EXSLT -- an acronym for Extensions to XSLT -- is an unofficial but well-organized community effort to fill some of the gaps in the XSLT 1.0 Recommendation. These gaps include, for example, the ability to process dates in various ways and the ability to transform source trees into multiple result-tree documents in a single pass. There are also quite a few commonly needed mathematical operations which the XPath numeric functions and operators don't address: given a node-set whose members all have numeric values, it's frequently necessary to select the element(s) with the largest or smallest values.

While EXSLT extension functions and elements have no official standing, support for them is built into numerous XSLT processors. To use the extensions, you need to know the name of the EXSLT module in question, for example "math" for the numeric processing features. Then include a namespace declaration in your stylesheet, as follows:


Of course, you have to replace "math" with the appropriate module name, if you're using a different one. Then just use the function or extension element as you would any other. For instance, you might use an XPath expression such as:

   (//product)[price = math:min(price)]

to locate the product with the lowest price.

Detailed instructions for using EXSLT extensions, including links to the community mailing list, can be found at the EXSLT site.

7. Fail-safe your XPointers.

In a perfect world, or at least a perfect Web, hyperlinks would never fail. Targeted resources would never move or disappear, Web servers and the network itself would never encounter any interruptions, and -- most importantly -- document authors would never make any errors (typographical or cognitive) in identifying resources in the first place.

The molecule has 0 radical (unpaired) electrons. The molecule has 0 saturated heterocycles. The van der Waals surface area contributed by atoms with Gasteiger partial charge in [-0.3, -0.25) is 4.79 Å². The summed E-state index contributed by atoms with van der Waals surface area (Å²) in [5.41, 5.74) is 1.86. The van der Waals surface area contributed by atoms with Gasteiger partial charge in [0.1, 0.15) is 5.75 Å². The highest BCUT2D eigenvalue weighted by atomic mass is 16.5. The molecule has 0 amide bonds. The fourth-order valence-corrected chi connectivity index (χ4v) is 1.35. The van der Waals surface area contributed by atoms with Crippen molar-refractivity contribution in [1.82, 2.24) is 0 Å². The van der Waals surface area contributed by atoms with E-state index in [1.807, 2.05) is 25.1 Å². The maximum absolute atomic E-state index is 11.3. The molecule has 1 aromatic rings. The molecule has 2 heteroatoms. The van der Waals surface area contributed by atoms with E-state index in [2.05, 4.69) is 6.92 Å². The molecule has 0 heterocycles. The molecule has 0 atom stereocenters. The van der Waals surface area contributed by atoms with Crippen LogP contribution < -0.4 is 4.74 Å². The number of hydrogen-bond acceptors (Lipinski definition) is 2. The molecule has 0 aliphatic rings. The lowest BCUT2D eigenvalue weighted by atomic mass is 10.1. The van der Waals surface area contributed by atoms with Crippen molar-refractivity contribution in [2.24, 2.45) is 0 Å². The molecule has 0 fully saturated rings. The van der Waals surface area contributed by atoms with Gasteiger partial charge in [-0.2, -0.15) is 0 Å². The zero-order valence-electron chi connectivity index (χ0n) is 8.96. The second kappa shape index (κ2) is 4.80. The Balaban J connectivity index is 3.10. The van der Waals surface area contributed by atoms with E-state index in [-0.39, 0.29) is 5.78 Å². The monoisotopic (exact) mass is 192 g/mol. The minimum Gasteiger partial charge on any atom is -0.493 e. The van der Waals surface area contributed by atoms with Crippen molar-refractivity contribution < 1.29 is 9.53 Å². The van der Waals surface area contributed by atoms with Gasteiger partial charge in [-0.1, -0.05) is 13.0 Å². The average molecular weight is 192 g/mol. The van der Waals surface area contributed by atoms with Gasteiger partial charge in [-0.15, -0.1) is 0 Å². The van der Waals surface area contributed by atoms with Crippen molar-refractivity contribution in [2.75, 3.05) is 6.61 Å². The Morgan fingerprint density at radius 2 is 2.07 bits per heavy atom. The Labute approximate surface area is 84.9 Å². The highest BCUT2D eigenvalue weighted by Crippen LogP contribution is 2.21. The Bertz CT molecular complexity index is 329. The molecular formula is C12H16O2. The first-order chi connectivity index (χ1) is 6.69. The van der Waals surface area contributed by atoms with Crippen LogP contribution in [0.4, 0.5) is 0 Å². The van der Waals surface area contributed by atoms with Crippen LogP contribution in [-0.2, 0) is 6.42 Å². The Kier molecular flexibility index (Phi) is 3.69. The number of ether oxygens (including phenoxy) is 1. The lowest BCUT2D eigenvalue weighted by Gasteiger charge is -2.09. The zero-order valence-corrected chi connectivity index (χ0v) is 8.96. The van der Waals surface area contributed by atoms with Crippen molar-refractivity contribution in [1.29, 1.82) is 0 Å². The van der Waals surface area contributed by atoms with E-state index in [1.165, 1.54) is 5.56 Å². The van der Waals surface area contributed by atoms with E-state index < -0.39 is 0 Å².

The world and the Web being what they are, though, broken links are a fact of life. Luckily, the W3C Working Group (WG) responsible for the XPointer specs has taken this into consideration; they've provided us with a means to make XPointer-based hyperlinks a little less fragile. This solution involves "chaining" XPointers together, one after another. The XPointers are evaluated left to right; the first one which does not fail becomes, for all practical purposes, the XPointer. Consider an XML document like the following:





An XLink into this document might attempt to locate a film element only if the villain's name is Goldfinger, using an XPointer:

    xlink:href="xpointer(//film[../name = 'Goldfinger'])"

While XLink-, let alone XPointer-aware applications are not exactly thick on the ground at the moment, we can guess that such an application would return the equivalent of a classic HTTP 404 "Document not found" error, given the above document. We could make the link more robust by "chaining" a fallback:

   xlink:href="xpointer(//film[../name = 'Goldfinger'])